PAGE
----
ATO steps up data-matching to snare late super payments

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The ATO has begun proactive action against employers who fail to pay super guarantee (SG) payments on time or lodge super guarantee charge statements as it ramps up data-matching in the wake of STP 2, according to Insyt chief executive Darren Wynen.

The technical consultant said the ATO was undertaking more audit activity over SG payments and reminding businesses to pay SG and lodge their super guarantee charge statement to tighter timeframes.

“Previously accountants would just check to see that the 11 per cent of whatever the rate is multiplied by wages had been satisfied,” said Mr Wynen.

“The ATO now have the detail to drill down and work out during the year what quarters people have been late paying their super and not lodging their super guarantee charge statements.”

The ATO recently warned it would expand its use of information reported through STP by employers and data from super funds through the Member Account Transaction Service, and improve its detection of when employers got off track with super payments.

In its 2022–23 Corporate Plan it flagged an expanded use of STP to create a view of employees’ superannuation guarantee data provided by all super funds and employers in one place. That would enable more proactive follow-up on employer non-compliance, the ATO said.

“This change will benefit your members as we can ensure employers are paying their employee’s SG contributions in full, on time and to the right fund,” it said last week.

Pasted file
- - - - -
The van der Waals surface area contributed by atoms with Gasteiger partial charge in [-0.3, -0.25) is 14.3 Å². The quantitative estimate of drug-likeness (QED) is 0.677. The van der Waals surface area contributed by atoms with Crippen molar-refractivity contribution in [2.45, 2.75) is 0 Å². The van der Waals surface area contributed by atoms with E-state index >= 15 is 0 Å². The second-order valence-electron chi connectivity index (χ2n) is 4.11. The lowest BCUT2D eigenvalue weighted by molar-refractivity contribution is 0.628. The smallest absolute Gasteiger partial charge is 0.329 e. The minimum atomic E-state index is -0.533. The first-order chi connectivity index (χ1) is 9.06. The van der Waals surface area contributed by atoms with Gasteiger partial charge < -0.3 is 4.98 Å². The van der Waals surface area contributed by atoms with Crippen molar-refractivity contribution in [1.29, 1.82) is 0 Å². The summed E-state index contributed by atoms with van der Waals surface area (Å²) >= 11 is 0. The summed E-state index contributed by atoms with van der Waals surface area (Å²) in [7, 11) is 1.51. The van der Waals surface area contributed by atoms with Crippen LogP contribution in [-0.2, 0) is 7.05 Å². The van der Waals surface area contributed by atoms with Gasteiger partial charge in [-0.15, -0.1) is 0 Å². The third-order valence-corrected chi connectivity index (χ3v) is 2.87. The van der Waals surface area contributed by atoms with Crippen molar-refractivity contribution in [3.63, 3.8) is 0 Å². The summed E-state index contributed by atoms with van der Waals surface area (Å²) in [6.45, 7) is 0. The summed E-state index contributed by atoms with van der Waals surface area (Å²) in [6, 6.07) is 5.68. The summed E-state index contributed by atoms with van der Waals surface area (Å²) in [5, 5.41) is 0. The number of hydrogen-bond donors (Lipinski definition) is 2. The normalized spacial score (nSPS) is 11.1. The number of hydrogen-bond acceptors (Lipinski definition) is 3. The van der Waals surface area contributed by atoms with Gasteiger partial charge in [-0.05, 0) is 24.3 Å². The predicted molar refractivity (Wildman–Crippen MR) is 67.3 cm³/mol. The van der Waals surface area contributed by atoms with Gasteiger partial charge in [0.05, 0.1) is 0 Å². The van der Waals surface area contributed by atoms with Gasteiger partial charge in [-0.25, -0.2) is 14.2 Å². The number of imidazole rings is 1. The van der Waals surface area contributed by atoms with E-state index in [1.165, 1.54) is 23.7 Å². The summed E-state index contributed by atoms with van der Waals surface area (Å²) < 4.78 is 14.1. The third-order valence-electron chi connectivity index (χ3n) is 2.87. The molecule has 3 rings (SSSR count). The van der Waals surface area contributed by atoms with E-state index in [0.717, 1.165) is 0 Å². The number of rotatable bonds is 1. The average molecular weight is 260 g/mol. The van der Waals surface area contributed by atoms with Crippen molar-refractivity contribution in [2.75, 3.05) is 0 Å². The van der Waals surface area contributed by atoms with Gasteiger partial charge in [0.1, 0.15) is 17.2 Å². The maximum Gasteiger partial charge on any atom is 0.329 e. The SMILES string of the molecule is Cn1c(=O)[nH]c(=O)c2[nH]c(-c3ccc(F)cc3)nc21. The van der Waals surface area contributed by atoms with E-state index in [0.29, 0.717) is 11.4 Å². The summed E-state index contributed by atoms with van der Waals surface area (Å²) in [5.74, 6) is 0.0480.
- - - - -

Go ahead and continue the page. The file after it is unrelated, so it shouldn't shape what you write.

Mr Wynen said that one potential benefit of the expanded data matching program was minimising the super guarantee charge as late payments would not accumulate for long.

“If clients have audits where they go back a number of years then effectively often what happens is the interest keeps rolling on until they get audited or until they lodge their statement,” he said.

“So, the ATO pulling them up ahead of time is probably a good thing because it will minimise the interest which will minimise the super guarantee charge.”

Mr Wynen said in many cases late payments were being driven by a lack of misunderstanding around the rules and nuances with the timing of payments.

“For example, often there’s a misunderstanding that people think that the time the payment hits the clearing house is the time the contribution is made. However, that’s only the case for the ATO’s small business clearing house.”

“So, sometimes people can contribute to the clearing house and think that they’ve met their obligations, only to find out that they haven’t because effectively the fund hasn’t allocated that money within the time frame.”

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